With up to 95% ef­fi­ciency, the GaN tech­nol­ogy re­sults in greater ef­fi­ciency com­pared to tra­di­tional ra­di­a­tion-hard­ened sil­i­con prod­ucts. It has been de­signed specif­i­cally for space-borne telecom­mu­ni­ca­tions in which high ef­fi­ciency, low noise, and ra­di­a­tion tol­er­ance are im­per­a­tive (Fig. 2).

Free­bird Semi­con­duc­tor of­fers a wide se­lec­tion of high-re­li­a­bil­ity GaN HEMT dis­crete de­vices inte­grated into GaN adapter modules (GAMs), cre­at­ing the patented cir­cuitry found in its multi-func­tion power mod­ule se­ries. These uni­ver­sal GaN ada­p­­ter mod­ules (Fig­. 3) in­cor­po­rate eGaN switch­ing power HEMTs with GaN-based high-speed gate drive cir­cuits for use in com­mer­cial satel­lites.

Fig. 3: Freebird’s GaN adapter module (Image: Freebird Semiconductor)

The rad-hard FBS-GAM01-P-C50 single low-side power development driver module incorporates GaN switching power HEMTs in a nine-pin SMT over-molded epoxy package. Integrated devices include Freebird’s FDA10N30X out­put power eGaN HEMT switch and an out­put clamp Schot­tky diode, op­ti­mally dri­ven by high-speed gate drive cir­cuitry con­sist­ing en­tirely of eGaN switch­ing el­e­ments. It also includes 5-V input VBIAS overvolt­age clamp­ing pro­tec­tion with VBIAS undervoltage dri­ver dis­able and re­port­ing. The SMT over-molded epoxy package provides an engineering development plat­form for the FBS-GAM01-P-R50 flight unit ver­sion.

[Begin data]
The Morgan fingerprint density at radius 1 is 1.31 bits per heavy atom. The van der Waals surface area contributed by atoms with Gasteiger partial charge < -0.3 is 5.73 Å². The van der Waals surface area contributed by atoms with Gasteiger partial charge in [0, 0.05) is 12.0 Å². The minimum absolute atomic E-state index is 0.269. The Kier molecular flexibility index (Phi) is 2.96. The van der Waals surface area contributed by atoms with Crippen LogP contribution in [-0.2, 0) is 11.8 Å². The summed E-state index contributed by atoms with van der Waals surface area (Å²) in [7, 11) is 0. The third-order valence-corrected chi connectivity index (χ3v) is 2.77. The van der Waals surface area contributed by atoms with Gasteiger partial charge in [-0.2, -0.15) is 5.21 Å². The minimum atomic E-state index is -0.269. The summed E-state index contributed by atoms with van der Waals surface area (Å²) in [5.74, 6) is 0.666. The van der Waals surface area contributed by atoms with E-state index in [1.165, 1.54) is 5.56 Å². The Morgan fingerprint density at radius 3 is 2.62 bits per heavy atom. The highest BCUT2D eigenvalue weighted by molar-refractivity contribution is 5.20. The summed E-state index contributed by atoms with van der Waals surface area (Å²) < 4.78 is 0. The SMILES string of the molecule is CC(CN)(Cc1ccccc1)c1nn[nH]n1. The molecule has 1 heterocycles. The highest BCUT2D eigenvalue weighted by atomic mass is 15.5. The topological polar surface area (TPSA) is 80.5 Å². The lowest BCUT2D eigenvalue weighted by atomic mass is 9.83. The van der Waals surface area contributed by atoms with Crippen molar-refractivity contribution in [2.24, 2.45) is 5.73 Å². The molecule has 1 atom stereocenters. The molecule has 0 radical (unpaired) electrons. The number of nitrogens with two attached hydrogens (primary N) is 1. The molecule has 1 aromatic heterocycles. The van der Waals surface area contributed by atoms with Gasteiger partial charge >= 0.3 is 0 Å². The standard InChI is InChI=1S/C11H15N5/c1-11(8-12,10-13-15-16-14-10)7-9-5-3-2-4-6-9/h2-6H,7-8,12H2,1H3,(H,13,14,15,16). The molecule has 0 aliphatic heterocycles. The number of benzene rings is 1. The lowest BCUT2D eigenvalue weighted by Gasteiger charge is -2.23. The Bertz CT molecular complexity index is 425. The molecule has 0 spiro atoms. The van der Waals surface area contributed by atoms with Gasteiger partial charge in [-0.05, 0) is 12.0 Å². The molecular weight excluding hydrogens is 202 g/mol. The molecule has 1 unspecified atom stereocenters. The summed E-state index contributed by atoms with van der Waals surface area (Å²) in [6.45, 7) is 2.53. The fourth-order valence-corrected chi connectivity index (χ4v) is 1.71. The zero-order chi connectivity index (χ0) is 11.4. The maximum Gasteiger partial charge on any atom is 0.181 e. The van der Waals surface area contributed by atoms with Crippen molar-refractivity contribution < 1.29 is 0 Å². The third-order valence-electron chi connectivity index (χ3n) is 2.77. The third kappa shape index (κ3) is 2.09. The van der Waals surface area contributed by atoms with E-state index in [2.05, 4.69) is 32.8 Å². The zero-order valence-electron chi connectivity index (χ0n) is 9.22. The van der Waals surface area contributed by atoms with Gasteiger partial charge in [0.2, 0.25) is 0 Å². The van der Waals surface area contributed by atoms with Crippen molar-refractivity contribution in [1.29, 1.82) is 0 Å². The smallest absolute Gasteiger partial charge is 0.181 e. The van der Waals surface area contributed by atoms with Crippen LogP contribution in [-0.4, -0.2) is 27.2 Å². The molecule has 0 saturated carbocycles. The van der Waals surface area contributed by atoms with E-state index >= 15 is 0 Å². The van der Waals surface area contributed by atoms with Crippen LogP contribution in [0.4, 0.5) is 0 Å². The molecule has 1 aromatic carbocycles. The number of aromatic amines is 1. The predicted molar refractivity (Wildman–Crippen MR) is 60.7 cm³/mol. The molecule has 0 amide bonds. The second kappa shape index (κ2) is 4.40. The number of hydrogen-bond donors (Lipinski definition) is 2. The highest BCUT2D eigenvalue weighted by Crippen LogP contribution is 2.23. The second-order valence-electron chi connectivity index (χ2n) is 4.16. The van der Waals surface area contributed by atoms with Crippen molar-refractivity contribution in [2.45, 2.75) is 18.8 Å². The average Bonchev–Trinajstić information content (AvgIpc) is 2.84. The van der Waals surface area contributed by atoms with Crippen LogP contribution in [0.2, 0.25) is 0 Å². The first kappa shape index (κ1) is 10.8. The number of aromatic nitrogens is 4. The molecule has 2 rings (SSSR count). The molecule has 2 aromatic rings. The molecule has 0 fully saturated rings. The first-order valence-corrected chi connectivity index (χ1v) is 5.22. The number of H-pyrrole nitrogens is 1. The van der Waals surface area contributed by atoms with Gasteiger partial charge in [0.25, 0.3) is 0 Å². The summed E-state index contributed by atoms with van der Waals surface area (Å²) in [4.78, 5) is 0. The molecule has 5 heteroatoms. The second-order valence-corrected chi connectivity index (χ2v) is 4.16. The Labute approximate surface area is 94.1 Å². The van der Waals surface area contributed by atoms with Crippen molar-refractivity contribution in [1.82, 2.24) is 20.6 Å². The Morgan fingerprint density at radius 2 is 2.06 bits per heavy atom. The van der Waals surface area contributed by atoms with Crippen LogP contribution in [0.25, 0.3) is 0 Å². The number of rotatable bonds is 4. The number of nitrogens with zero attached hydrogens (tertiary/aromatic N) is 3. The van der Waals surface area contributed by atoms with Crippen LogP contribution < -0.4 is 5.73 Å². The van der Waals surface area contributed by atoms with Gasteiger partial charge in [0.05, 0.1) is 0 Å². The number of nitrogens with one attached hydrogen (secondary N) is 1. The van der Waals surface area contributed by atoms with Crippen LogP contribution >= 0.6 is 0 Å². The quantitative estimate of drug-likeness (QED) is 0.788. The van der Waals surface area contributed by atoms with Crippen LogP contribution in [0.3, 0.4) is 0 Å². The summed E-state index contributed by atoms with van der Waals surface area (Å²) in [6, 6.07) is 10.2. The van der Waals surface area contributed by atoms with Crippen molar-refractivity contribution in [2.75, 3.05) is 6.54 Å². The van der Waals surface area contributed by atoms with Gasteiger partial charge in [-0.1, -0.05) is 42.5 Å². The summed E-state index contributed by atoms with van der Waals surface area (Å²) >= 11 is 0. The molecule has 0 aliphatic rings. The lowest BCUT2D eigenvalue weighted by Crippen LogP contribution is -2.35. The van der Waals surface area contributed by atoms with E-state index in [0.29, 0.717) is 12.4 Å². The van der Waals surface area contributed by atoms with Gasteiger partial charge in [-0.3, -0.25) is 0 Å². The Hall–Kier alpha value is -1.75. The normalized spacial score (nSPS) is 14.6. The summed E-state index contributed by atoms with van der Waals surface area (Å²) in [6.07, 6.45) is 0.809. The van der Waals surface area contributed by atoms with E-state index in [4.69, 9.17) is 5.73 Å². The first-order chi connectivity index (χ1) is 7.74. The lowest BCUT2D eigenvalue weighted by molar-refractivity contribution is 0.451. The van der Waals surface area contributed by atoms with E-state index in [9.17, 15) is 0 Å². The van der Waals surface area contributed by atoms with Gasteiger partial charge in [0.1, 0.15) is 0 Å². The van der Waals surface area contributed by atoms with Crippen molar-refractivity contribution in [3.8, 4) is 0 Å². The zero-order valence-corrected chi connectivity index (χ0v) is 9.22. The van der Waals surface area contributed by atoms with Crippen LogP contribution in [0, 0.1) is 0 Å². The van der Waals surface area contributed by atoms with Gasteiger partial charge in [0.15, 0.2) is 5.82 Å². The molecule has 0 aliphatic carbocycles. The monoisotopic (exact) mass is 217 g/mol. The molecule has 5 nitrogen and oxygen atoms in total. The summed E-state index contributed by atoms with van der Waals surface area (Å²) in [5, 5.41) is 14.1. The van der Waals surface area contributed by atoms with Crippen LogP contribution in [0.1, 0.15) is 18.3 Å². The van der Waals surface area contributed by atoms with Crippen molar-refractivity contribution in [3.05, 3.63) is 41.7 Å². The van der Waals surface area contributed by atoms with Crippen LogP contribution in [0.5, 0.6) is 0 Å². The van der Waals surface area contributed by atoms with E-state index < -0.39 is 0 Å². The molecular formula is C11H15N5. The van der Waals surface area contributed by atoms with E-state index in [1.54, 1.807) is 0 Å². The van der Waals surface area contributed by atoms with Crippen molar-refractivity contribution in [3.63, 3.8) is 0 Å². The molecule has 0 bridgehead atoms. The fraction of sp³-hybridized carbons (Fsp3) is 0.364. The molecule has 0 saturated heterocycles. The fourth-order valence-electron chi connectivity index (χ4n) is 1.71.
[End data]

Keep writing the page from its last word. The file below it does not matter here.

A re­li­able, con­tin­u­ous power sup­ply is es­sen­tial to the suc­cess of a space mis­sion. In real-world ap­pli­ca­tions, the main ad­advan­tage of switch­ing to SiC- or GaN-based broad­band semi­con­duc­tors is the in­creased power con­ver­sion efficiency.

The abil­ity of SiC- or GaN-based broad­band semi­con­duc­tors to op­er­ate at high tem­per­a­tures also has sig­nif­i­cant advantages. Not only can these devices be used in higher heat environments, they re­quire less over­all cool­ing, re­duc­ing the space and cost of cool­ing com­po­nents in the power con­verter.